If there was ever any hope that President Donald Trump’s views on immigration might be softening — that, for example, he might recognize the inhumanity of traumatizing young children by separating them from their mothers in order to scare other families from even attempting to enter the country — recent events are a reminder that what the president really wants is to close the United States to new arrivals altogether. We know this because that’s exactly what Mr. Trump said, having tweeted over the weekend that “Our Country is FULL!"
The recent firing of Department of Homeland Security Secretary Kirstjen Nielsen was just the start of a purge within the agency. Gone, too, are the director of U.S. Citizenship and Immigration Services, the undersecretary for management, the DHS general counsel and, for good measure, the head of the U.S. Secret Service. Most, if not all, were targeted for deportation from federal service by Stephen Miller, the 33-year-old Trump “senior” adviser who has never met an anti-immigration policy he found abhorrent. Mr. Miller’s nativist credentials are well established — he reportedly found Ms. Nielsen too wishy-washy on border security because she wanted the administration to follow the rule of law — but please don’t call him a “white nationalist.” We know this because Mr. Miller’s allies objected when Rep. Ilhan Omar called him that on Twitter Monday and all sorts of Republicans came to his defense (the president included by way of re-tweet), some seeing the label as anti-Semitic, as Mr. Miller is Jewish and the congresswoman is Muslim.
But Americans might be confused. What constitutes white nationalism, and why would someone who holds Mr. Miller’s views find that label insulting? Mr. Miller’s opinions on immigration certainly fit the definition of “seeking to develop and maintain a white national identity.” White nationalists love President Trump’s hard-line approach to immigration, and there are simply too many examples of his Mexicans-are-rapists, some-very-fine-people among the neo-Nazis in Charlottesville, s***hole countries rhetoric coming out of the White House not to see both Mr. Miller and Mr. Trump as fellow travelers if not actual card-carrying white nationalists. They sure aren’t talking about building a wall around Canada.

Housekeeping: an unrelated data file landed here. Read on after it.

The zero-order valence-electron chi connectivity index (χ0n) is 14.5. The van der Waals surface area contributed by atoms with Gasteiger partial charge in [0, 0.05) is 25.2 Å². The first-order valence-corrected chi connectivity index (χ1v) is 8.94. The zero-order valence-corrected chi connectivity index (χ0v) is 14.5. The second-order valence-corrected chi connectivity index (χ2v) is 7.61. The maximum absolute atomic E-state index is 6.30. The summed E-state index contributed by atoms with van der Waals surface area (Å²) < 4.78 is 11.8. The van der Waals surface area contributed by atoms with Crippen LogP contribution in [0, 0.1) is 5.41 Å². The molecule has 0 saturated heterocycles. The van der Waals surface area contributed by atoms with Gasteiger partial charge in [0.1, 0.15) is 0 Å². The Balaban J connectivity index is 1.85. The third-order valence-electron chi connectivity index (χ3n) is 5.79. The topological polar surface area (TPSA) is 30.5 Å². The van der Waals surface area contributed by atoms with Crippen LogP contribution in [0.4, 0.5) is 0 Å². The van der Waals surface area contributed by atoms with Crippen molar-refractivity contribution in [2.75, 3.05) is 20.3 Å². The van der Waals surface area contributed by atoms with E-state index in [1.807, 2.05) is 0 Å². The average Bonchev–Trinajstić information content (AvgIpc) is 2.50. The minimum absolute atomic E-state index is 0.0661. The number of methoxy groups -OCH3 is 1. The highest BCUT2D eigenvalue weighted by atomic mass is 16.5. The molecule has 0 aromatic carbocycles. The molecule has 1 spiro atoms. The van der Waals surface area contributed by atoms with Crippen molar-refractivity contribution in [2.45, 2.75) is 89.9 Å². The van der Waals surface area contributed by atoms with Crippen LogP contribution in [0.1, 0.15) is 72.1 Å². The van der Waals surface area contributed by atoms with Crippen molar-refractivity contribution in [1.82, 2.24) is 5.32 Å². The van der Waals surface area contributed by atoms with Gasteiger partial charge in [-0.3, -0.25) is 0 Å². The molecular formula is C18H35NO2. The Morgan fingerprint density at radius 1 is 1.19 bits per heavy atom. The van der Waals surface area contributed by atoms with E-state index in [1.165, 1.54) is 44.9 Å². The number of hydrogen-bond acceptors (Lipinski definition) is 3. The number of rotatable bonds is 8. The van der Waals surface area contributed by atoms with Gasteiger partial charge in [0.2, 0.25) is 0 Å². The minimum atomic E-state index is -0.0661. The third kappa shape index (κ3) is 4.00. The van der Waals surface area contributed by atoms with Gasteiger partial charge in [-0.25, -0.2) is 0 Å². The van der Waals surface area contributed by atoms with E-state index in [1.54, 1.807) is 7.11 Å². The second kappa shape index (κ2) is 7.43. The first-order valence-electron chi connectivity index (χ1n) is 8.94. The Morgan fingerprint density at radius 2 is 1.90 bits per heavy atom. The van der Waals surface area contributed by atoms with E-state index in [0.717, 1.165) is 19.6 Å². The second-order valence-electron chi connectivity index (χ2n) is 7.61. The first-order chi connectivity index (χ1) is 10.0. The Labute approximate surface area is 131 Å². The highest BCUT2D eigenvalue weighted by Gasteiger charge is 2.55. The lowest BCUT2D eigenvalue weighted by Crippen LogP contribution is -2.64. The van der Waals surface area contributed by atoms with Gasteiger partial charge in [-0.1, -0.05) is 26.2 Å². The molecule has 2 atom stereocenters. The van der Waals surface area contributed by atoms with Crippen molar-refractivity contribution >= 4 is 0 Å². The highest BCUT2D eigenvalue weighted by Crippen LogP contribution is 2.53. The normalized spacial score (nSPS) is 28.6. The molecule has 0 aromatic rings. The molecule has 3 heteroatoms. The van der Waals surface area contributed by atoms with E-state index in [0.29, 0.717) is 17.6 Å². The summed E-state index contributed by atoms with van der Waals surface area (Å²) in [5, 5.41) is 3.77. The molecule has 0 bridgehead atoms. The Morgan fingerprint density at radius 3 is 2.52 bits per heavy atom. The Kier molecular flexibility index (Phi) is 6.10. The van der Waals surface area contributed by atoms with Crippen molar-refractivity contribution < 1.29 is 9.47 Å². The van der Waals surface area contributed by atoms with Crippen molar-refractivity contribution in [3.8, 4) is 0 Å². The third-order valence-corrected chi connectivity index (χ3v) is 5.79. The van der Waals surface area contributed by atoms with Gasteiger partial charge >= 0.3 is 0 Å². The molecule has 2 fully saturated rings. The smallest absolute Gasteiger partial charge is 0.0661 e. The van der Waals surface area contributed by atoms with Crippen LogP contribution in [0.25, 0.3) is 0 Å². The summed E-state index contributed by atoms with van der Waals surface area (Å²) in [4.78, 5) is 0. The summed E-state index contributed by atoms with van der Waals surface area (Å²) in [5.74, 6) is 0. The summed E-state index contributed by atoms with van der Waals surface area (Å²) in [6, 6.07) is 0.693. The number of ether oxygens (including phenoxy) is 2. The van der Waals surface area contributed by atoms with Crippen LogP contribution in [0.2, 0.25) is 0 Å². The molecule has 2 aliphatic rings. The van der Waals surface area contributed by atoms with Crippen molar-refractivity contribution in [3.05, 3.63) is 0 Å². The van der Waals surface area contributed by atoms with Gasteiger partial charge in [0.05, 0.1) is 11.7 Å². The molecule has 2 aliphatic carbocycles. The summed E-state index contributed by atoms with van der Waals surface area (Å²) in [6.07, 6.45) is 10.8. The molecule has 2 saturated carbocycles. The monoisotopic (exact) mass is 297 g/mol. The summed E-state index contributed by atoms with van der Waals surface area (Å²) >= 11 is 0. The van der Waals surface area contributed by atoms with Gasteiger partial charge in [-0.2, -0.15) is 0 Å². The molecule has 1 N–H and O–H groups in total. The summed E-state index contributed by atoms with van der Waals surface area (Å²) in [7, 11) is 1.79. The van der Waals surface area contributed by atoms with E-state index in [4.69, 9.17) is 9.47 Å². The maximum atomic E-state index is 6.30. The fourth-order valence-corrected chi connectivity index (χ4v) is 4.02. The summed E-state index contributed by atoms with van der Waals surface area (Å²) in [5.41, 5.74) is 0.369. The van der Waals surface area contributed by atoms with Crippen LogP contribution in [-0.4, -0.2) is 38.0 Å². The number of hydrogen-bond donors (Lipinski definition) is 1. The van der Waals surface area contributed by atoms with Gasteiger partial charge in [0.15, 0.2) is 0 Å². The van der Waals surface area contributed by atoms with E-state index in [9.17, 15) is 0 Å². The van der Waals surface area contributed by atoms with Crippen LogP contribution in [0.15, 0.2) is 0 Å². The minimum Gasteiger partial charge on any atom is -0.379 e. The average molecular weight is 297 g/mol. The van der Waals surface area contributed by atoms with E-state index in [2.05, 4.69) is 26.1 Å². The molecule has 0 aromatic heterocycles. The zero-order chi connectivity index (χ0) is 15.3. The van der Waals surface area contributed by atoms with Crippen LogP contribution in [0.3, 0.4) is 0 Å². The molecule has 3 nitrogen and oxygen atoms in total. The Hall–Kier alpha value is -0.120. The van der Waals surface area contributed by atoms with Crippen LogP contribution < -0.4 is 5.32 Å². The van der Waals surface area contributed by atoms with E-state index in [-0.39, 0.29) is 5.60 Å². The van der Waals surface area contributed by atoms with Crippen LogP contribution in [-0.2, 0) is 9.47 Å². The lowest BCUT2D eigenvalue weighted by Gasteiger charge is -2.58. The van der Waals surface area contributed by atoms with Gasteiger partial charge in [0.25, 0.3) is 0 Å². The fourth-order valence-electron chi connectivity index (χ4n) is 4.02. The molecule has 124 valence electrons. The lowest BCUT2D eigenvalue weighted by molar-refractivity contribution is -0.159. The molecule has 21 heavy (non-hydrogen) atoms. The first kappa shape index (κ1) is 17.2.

What all this turnover might mean is not clear, but it will surely herald more extreme immigration policies. Many of them are grounded in President Trump’s notion that the U.S. is currently full — as if the economy would be damaged by population growth. If that were true, President Trump should be setting limits on child-bearing which, of course, he is not. The reality is that the U.S. could use all the workers it can get its hands on, particularly given falling birth rates. One byproduct of robust GDP growth has been shortages — that’s right, shortages — of workers. Immigrants have been a valued resource in sectors of the economy that otherwise might be failing right now. Close to home, the classic example has been Eastern Shore crab picking houses where hundreds of foreign workers with H-2B visas have proved to be the difference between prosperity and bankruptcy.
Instead, we can surely expect the next round of appointees at DHS to amplify their Chicken Little views on border security while ignoring the reality that many of the most serious problems the U.S. faces at the southern border are of this administration’s making. Overcrowded immigration courts, poorly managed detention facilities, a failure to acknowledge, let alone address, political instability in Central America and the generally poisonous atmosphere surrounding immigration policy can all be traced to President Trump himself. Rather than compromise and seek bipartisan remedies through Congress, the Trump approach has been more about stirring his political base over walls and vilifying asylum seekers than about finding sensible solutions.